At last: Vancouver City Council to vote on the future of new rental housing

Public hearing on Vancouver’s Secured Rental Policy coming on November 2

Goodman Report

After years of run-up, the City of Vancouver’s Secured Rental Policy is finally making its way to a City Council public hearing for a vote.

It’s been a long time coming. As the Goodman Report has written for many years, the amount of purpose-built rental housing is grossly insufficient throughout Metro Vancouver. Historically and at present, housing scarcity is a centrepiece, and rental completions continue to be elusive.

From a policy perspective, the rental sector has been fraught with difficulties for years. We’ve seen multiple interventions at the provincial and municipal levels since the NDP and new City Councils took over in 2017 and 2018, respectively. These interventions have helped to enable an environment that remains unconducive to massive new rental housing construction. For existing stock, rising rental rates and lower vacancies are therefore now making a comeback, reversing trends from the COVID work-from-home and downtown exodus. These patterns also reflect the lack of options available which will be further exacerbated as immigration targets increase substantially in the coming years.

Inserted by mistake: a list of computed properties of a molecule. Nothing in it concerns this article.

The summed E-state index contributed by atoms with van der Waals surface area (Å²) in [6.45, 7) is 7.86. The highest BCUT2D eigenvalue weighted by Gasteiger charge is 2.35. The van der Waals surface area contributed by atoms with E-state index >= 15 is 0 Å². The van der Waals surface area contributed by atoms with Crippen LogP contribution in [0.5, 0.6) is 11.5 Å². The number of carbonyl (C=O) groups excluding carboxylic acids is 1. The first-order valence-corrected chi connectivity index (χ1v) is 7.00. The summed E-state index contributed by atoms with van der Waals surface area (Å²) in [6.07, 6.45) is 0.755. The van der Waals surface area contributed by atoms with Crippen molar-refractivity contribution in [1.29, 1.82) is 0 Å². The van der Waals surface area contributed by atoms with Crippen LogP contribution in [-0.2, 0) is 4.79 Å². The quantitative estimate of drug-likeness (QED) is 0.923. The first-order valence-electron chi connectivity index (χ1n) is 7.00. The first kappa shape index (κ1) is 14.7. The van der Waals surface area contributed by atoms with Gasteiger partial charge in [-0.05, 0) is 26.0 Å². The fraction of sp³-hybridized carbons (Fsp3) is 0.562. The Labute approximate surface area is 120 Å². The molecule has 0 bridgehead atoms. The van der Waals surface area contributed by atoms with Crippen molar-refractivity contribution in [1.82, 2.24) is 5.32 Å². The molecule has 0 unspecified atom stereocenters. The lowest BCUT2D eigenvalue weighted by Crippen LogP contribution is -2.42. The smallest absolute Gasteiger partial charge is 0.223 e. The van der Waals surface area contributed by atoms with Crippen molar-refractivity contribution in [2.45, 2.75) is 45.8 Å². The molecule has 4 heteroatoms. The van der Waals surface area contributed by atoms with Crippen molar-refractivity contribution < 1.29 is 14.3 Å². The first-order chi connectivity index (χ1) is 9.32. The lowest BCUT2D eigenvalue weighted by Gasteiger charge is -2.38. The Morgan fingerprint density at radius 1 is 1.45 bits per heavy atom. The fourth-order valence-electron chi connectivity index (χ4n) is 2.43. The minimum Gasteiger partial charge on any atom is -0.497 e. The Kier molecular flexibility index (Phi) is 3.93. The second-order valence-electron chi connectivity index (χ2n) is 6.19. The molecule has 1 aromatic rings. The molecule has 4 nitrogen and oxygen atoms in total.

Back in 2019, we wrote about Vancouver City Council’s rental policy blunders. Now, fast-forward over two years later, the Secured Rental Policy is finally making its way to a public hearing for a vote. City staff have worked long hours to research; compile correspondence; study some more; ask for more feedback; get sidetracked by research for other, “more pressing” motions; and research some more. For example, the background material accompanying the public hearing announcement was over 200 pages. This new rental policy has been sidelined multiple times, most recently by the C-2 downzoning fiasco.

But in fact, the Secured Rental Policy is one of the first positive steps that the City has made on the rental file in a very long time.

What the Secured Rental Policy will do

  1. Allow up to 6 storeys of secured rental housing in C-2 zones through a development permit (DP) process, reducing time and energy spent
  2. Standardize requirements for new rental zones in lower-density areas, offering opportunities for new rental housing in other areas of the City

What you can do

The policy could have gone further in many ways, but the opportunity to increase rental housing stock is crucial. To help advance the discussion, please add your voice to the public hearing, which is November 2 at 6 pm. You can submit your comments or sign up to speak here.





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